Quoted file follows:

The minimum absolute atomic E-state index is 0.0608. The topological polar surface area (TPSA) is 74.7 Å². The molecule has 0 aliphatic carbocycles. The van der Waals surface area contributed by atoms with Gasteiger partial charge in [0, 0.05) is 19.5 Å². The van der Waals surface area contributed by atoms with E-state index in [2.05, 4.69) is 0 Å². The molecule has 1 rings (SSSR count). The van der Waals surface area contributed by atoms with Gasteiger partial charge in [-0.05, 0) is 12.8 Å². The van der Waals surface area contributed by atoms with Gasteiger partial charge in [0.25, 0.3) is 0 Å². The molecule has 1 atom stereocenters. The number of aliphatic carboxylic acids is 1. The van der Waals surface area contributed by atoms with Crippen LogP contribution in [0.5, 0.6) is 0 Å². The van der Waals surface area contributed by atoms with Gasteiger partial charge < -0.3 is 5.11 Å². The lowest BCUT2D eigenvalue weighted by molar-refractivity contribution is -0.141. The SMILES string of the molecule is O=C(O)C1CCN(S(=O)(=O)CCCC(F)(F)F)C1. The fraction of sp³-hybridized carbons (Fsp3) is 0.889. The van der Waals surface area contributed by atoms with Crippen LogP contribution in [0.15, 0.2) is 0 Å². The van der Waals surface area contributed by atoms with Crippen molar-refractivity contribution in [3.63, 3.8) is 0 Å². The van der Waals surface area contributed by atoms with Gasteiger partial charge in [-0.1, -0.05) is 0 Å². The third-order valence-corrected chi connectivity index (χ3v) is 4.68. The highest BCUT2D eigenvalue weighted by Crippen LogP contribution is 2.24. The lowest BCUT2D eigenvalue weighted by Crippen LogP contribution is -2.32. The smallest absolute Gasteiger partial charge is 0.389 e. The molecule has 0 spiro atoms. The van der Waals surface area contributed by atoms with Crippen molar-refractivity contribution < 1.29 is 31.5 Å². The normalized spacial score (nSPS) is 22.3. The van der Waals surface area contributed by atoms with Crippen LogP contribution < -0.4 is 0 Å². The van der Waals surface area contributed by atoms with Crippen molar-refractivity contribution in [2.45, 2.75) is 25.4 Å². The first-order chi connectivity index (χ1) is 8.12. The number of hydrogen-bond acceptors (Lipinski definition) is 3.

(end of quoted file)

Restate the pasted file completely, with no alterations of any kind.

The minimum absolute atomic E-state index is 0.0608. The topological polar surface area (TPSA) is 74.7 Å². The molecule has 0 aliphatic carbocycles. The van der Waals surface area contributed by atoms with Gasteiger partial charge in [0, 0.05) is 19.5 Å². The van der Waals surface area contributed by atoms with E-state index in [2.05, 4.69) is 0 Å². The molecule has 1 rings (SSSR count). The van der Waals surface area contributed by atoms with Gasteiger partial charge in [-0.05, 0) is 12.8 Å². The van der Waals surface area contributed by atoms with Gasteiger partial charge in [0.25, 0.3) is 0 Å². The molecule has 1 atom stereocenters. The number of aliphatic carboxylic acids is 1. The van der Waals surface area contributed by atoms with Crippen LogP contribution in [0.5, 0.6) is 0 Å². The van der Waals surface area contributed by atoms with Gasteiger partial charge < -0.3 is 5.11 Å². The lowest BCUT2D eigenvalue weighted by molar-refractivity contribution is -0.141. The SMILES string of the molecule is O=C(O)C1CCN(S(=O)(=O)CCCC(F)(F)F)C1. The fraction of sp³-hybridized carbons (Fsp3) is 0.889. The van der Waals surface area contributed by atoms with Crippen LogP contribution in [0.15, 0.2) is 0 Å². The van der Waals surface area contributed by atoms with Crippen molar-refractivity contribution in [3.63, 3.8) is 0 Å². The van der Waals surface area contributed by atoms with Gasteiger partial charge in [-0.1, -0.05) is 0 Å². The third-order valence-corrected chi connectivity index (χ3v) is 4.68. The highest BCUT2D eigenvalue weighted by Crippen LogP contribution is 2.24. The lowest BCUT2D eigenvalue weighted by Crippen LogP contribution is -2.32. The smallest absolute Gasteiger partial charge is 0.389 e. The molecule has 0 spiro atoms. The van der Waals surface area contributed by atoms with Crippen molar-refractivity contribution < 1.29 is 31.5 Å². The normalized spacial score (nSPS) is 22.3. The van der Waals surface area contributed by atoms with Crippen LogP contribution < -0.4 is 0 Å². The van der Waals surface area contributed by atoms with Crippen molar-refractivity contribution in [2.45, 2.75) is 25.4 Å². The first-order chi connectivity index (χ1) is 8.12. The number of hydrogen-bond acceptors (Lipinski definition) is 3.